20 October 2016
Malaysia continues to witness the emergence of new political parties in the public domain, further complicating its complex political landscape. The new Parti Warisan Sabah (Warisan) points to growing political awareness among the people of Sabah. They may be following in the footsteps of Sarawakians, who have been vocal in demanding more political autonomy for themselves.
After successive federal elections in Malaysia, it has become commonplace for political observers – locals and foreigners alike – to speak of the states of Sabah and Sarawak as ‘vote banks’ for the ruling Barisan Nasional coalition that has been in power since the country’s formation. Time and again, the constituencies of Sabah and Sarawak have voted for BN or BN-friendly parties and candidates. This was demonstrated yet again at the state elections of Sarawak, where the opposition parties – including the DAP – were soundly beaten.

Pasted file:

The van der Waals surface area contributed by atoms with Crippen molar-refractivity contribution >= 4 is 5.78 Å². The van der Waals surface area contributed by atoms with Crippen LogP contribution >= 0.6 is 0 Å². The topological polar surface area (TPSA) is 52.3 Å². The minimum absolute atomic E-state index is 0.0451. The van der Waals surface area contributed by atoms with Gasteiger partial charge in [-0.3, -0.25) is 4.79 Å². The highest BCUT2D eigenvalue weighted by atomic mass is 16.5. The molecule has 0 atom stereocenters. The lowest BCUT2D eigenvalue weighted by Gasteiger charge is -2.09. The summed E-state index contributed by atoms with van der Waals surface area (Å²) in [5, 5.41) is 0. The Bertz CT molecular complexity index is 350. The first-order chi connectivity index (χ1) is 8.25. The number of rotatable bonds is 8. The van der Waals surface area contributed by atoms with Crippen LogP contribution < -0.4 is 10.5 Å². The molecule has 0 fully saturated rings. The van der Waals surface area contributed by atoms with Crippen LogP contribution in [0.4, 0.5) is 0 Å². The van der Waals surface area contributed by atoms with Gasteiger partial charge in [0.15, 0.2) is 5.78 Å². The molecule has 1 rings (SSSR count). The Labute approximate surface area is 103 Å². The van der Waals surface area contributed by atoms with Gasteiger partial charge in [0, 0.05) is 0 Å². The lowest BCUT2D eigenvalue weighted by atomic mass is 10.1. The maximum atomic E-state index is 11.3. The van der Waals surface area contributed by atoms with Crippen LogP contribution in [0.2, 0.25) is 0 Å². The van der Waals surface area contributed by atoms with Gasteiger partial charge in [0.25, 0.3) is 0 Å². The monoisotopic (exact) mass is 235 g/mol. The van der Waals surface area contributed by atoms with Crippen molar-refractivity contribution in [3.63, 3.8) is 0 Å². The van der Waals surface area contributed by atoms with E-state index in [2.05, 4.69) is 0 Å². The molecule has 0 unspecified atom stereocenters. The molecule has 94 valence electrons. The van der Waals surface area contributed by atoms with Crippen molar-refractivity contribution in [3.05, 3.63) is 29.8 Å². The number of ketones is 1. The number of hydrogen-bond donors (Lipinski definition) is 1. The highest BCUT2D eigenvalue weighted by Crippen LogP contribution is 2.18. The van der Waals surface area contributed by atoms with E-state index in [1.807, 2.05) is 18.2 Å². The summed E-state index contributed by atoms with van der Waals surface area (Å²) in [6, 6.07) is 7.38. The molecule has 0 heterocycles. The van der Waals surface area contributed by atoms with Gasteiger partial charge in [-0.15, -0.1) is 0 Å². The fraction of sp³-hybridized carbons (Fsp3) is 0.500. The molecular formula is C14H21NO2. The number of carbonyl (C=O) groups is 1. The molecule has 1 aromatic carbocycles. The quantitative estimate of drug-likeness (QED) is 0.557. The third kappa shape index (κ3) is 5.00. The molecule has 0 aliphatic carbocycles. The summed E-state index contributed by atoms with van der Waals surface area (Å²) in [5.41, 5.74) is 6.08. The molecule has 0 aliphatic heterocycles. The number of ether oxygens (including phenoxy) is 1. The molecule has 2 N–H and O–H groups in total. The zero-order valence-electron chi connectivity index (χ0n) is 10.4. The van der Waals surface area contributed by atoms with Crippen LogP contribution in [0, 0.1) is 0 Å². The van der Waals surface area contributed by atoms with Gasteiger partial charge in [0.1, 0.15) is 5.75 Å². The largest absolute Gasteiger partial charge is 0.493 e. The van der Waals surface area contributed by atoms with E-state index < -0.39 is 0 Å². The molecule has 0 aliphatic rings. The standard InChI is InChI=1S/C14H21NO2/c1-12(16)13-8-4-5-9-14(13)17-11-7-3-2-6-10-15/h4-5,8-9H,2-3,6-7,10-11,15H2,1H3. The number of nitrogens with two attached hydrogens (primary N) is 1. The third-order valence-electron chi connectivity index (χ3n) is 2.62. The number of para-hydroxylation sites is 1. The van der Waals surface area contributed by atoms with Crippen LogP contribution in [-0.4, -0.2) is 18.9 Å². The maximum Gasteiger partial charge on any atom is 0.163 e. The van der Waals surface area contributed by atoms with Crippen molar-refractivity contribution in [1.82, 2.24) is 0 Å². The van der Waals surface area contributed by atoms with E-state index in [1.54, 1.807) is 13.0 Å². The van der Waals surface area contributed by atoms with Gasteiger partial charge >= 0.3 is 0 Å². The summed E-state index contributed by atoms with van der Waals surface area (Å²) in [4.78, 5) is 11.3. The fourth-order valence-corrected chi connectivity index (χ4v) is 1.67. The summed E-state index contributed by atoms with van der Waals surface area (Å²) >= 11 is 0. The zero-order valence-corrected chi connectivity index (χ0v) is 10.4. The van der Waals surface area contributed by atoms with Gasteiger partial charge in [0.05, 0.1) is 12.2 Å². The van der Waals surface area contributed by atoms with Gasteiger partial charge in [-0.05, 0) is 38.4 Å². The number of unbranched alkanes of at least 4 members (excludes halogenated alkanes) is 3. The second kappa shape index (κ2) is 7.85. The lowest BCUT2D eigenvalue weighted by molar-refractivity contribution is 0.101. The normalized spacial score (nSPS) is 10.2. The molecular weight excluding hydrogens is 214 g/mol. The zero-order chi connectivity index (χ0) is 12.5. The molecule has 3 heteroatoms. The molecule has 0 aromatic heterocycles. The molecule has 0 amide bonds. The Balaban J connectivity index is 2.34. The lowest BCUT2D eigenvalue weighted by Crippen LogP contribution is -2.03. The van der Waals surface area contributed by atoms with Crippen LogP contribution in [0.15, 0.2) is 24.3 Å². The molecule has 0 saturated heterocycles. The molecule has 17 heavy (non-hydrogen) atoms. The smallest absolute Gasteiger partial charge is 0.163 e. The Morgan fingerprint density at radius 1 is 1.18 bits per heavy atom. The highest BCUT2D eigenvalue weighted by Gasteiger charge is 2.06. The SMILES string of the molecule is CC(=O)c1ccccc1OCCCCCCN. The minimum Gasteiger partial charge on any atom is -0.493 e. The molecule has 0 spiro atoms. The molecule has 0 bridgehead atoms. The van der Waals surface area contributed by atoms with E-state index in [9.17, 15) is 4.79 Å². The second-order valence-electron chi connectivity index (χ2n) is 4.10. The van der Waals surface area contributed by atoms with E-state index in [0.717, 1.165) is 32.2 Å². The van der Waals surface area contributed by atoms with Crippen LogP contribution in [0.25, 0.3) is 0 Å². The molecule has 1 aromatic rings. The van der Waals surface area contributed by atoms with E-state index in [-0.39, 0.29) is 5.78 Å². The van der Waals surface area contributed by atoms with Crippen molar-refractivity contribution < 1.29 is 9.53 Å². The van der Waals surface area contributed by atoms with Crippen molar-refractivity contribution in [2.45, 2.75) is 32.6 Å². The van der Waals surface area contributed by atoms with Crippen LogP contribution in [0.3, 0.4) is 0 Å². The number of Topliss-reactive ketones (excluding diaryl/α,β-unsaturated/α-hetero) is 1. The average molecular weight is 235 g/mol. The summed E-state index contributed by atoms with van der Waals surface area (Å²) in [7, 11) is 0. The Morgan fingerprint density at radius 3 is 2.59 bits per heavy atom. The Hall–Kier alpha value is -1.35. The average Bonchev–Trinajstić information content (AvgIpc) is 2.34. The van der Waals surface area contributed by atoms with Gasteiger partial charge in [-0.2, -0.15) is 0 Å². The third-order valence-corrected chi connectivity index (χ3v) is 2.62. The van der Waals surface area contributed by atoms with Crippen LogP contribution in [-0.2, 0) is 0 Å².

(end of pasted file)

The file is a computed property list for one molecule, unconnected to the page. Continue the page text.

Recent developments in East Malaysia, however, also show that a growing sense of local identity politics is evident, and that increasingly both politicians and the voting public in the states of Sabah and Sarawak have grown more aware of the pivotal role that they play in the country’s overall political equation. At their last state elections, Sarawakians demonstrated strong support for their own local leaders who championed the interests of their home constituencies, and who demanded more say in the political and economic management of Sarawak’s land and natural resources.
… Dr Farish A. Noor is Associate Professor at the S. Rajaratnam School of International Studies (RSIS), Nanyang Technological University, Singapore NTU.
GPO / Online
Last updated on 21/10/2016